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Surgical abortion with vacuum aspiration is available up to 14 weeks' gestation

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BPAS Vacuum aspiration
Vacuum aspiration at BPAS

Vacuum aspiration uses gentle suction to remove the pregnancy and takes about 5-10 minutes from start to finish. Afterwards, you will need to rest in the recovery area for about 30-60 minutes. 

Plan to be at the clinic for 3 to 4 hours. You will need cervical preparation - click here for more information.

A healthcare professional will show you into the treatment area. You will be asked to lie on a couch with supports for your legs. You will meet your doctor at this stage and can ask any last-minute questions. Any sedation will be given to you before the procedure begins. A nurse will stay with you throughout for support and comfort.

Midwife with documentation

After examining you and placing a speculum into your vagina, the doctor may need to open the cervix using thin rods called dilators. A tube will then be inserted through the cervix into the uterus. Either a handheld suction device or a suction machine gently empties your uterus. If you are awake for your procedure, you will feel cramping, like period pains.

Following your treatment, you will be taken to the recovery area where you will be monitored until staff consider that you are ready for discharge. You will have a light snack before going home. You will be given an anti-sickness drug.

Sedation and anaesthesia during your procedure

The doctor will inject numbing medicine into or near your cervix (neck of the womb). In addition, you may be given pain medication by mouth. This does not make the procedure pain-free, but you should experience less pain. A nurse will stay with you throughout the procedure to provide you with comfort and support.

Before a local anaesthetic, we encourage you to have a light meal and you can drink as normal. Avoid alcohol.

After your treatment you can go home once the recovery staff have decided you are ready for discharge. You may drive and do not need an escort to take you home unless you are under 18 years of age.

Side effects and complications of local anaesthetic 

Local anaesthetics are generally very safe and serious problems are rare. You shouldn’t experience any significant side effects. Some people experience temporary side effects such as:

  • feeling dizzy or lightheaded
  • headaches
  • blurred vision
  • low blood pressure
  • shaking
  • ringing in the ears
  • metallic taste in the mouth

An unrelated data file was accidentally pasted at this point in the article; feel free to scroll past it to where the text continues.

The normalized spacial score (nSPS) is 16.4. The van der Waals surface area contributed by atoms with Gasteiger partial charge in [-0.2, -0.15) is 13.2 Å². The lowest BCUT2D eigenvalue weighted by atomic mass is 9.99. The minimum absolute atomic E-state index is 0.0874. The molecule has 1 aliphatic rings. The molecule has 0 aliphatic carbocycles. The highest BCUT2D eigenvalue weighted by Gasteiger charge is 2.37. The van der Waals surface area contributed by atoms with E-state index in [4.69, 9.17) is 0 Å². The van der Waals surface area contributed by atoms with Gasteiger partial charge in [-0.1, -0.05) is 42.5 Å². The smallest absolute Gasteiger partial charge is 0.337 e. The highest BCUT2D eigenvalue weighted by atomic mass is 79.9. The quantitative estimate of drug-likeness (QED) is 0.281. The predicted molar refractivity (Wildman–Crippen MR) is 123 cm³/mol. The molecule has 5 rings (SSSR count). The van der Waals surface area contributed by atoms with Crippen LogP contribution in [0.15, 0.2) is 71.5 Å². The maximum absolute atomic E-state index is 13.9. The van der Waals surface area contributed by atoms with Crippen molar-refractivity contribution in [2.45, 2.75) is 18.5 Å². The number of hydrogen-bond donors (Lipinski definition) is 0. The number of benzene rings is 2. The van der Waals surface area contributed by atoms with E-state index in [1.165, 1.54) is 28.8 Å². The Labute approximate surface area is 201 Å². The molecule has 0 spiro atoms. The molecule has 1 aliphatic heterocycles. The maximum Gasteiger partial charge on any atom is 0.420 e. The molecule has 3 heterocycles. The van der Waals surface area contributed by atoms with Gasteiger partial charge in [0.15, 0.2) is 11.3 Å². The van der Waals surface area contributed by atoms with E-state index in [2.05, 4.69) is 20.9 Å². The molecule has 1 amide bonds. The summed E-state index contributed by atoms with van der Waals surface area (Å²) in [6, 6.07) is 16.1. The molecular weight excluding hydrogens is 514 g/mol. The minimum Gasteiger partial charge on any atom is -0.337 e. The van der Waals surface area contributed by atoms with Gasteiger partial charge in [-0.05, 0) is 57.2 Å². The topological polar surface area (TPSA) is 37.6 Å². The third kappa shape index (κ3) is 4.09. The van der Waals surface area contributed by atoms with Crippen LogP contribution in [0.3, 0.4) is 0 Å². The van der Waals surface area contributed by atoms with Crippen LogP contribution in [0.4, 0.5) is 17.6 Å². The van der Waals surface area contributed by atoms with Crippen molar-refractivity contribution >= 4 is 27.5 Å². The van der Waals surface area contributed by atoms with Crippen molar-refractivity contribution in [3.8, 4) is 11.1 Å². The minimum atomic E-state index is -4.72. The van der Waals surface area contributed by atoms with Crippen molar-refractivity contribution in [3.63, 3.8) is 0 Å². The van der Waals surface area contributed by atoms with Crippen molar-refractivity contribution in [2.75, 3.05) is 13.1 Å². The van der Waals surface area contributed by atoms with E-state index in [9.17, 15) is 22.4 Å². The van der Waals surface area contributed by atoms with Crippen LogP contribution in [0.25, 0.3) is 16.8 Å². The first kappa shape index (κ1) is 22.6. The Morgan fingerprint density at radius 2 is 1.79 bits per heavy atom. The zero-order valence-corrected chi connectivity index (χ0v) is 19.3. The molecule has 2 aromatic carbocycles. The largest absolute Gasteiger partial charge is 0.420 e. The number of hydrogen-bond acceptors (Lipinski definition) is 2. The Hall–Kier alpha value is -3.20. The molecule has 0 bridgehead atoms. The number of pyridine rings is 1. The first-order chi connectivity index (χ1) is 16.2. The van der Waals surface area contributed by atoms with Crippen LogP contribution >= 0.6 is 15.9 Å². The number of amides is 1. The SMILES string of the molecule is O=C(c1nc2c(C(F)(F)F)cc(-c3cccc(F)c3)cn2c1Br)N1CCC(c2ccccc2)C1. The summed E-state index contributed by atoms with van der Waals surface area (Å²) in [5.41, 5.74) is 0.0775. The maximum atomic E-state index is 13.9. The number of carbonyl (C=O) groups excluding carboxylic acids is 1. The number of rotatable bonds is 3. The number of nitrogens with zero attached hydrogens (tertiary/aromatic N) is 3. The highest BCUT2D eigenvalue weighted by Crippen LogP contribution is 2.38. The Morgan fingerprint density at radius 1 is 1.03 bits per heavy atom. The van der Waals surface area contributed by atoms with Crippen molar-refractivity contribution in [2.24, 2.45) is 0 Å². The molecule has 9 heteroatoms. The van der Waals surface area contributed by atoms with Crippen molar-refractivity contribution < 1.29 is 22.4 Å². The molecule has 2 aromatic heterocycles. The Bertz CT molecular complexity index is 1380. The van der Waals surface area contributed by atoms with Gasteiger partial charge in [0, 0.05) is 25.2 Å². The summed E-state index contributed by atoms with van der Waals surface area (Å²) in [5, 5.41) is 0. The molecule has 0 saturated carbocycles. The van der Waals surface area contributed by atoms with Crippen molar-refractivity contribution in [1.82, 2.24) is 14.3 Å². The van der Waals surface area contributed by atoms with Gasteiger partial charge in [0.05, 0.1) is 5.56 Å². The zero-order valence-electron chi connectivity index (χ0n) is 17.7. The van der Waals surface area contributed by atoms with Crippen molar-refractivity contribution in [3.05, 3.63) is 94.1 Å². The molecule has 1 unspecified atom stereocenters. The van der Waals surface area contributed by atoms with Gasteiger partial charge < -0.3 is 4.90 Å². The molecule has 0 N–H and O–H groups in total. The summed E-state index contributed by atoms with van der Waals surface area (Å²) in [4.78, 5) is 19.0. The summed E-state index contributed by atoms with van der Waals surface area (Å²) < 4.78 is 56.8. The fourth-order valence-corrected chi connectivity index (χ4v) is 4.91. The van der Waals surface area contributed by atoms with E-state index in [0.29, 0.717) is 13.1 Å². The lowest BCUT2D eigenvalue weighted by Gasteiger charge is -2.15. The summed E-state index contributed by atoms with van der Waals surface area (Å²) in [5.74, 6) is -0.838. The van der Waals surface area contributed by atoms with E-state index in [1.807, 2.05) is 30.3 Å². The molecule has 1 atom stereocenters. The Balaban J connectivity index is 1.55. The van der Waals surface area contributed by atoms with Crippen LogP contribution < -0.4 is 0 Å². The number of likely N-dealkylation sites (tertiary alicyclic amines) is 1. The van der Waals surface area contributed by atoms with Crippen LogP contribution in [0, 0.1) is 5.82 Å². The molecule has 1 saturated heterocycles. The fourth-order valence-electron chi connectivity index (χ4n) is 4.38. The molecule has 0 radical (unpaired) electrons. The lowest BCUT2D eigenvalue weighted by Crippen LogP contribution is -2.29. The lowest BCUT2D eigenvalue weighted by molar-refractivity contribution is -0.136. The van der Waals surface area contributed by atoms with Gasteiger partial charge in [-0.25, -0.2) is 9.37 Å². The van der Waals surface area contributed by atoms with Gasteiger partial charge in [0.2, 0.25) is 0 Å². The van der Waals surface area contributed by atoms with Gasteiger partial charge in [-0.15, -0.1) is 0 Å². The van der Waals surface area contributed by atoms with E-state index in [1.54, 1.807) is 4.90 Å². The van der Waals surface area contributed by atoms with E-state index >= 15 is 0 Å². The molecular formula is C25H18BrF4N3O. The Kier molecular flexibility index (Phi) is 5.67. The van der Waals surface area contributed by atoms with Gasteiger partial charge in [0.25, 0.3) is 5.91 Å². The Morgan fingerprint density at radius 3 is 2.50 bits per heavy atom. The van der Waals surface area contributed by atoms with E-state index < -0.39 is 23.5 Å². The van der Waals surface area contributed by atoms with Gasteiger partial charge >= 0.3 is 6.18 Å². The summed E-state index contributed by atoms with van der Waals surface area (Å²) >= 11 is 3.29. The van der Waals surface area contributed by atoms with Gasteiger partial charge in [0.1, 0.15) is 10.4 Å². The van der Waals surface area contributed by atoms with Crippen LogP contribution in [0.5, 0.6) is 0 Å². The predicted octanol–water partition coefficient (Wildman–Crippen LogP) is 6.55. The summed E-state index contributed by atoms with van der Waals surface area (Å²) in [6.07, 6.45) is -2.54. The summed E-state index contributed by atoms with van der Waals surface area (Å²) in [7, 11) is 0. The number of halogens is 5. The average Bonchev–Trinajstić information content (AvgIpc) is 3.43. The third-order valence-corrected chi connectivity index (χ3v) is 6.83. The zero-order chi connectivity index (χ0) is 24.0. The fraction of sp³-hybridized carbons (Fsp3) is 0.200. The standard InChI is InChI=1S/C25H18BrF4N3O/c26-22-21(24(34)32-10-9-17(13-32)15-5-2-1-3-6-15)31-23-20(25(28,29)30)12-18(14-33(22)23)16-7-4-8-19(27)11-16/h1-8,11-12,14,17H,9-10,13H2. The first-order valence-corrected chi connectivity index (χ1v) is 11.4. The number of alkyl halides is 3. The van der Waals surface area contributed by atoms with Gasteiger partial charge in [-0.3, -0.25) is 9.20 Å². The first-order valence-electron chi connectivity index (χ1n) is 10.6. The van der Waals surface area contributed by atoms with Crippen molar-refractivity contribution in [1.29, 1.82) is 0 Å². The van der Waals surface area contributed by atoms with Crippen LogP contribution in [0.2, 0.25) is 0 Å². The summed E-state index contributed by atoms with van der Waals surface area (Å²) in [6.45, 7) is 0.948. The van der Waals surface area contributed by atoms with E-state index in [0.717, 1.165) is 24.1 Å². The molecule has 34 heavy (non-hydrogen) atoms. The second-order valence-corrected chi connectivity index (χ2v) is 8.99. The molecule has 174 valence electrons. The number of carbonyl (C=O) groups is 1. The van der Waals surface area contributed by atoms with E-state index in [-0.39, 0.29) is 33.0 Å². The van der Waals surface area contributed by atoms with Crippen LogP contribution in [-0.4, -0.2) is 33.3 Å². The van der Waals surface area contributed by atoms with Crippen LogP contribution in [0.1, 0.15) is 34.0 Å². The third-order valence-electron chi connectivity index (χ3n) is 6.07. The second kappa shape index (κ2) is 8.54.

Significant unavoidable or frequently occurring risks

  • Some discomfort when the injection is given
  • In very rare cases, you could have an allergic reaction to the local anaesthetic or develop serious problems, such as fits (seizures), trouble breathing, abnormal heartbeat, or a cardiac depression or arrest (when the heart stops pumping blood around the body)

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What is conscious sedation?

Conscious sedation helps you to relax and reduces anxiety and pain during treatment. Conscious sedation is highly suited to most short gynaecological procedures.

Medications for conscious sedation are given through a vein in the arm or back of the hand. You will be awake during your treatment and able to talk to your nurse and doctor, but you will feel drowsy and may continue to do so for several hours afterwards. You may have no or limited memory of the procedure after receiving conscious sedation.

Find out more here

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What is general anaesthetic?

Under a general anaesthetic, you are unconscious and you will feel nothing. This is is like being asleep. General anaesthetic is given by an anaesthetist. At BPAS, your procedure will take between 10 and 15 minutes, after which you will be woken up. 

You will need to fast for several hours before having a general anaesthetic.  It is important that you follow the fasting instructions - otherwise you may not be treated on the day of your appointment.

Find out more here

Significant, unavoidable or frequently occurring risks

These are usually easy to treat and rarely have any long-term health effects.

  • Retained products of conception - where the pregnancy has been successfully ended but some of the pregnancy tissue is left behind in the womb (1 in 600)
  • Infection (1 in 6,500 as reported to BPAS but may be higher)
  • Unpredictable bleeding after the abortion (variable)
  • Pain during the procedure (variable)
  • Injury to the cervix (1 in 11,000)
  • Psychological problems (variable)
  • Continuing pregnancy (1 in 1,500)

These may require transfer to hospital or surgical procedures, and may have serious long-term health effects

  • Perforation of the uterus/womb (1 in 6,500)
  • Haemorrhage - very heavy bleeding (1 in 8,000)
  • Injury to bowel, bladder or serious injury to cervix (very rare)

Extra procedures that may be necessary

  • Repeat surgical abortion or uterine aspiration
  • Blood transfusion
  • Laparoscopy or laparotomy – operation to look inside the abdomen
  • Repair of damage to cervix, uterus, bladder, bowel or blood vessels
  • Hysterectomy – surgical removal of the womb (1 in 35,000)

Death is very rarely linked to abortion treatment - less than 1 in 100,000 for all abortions.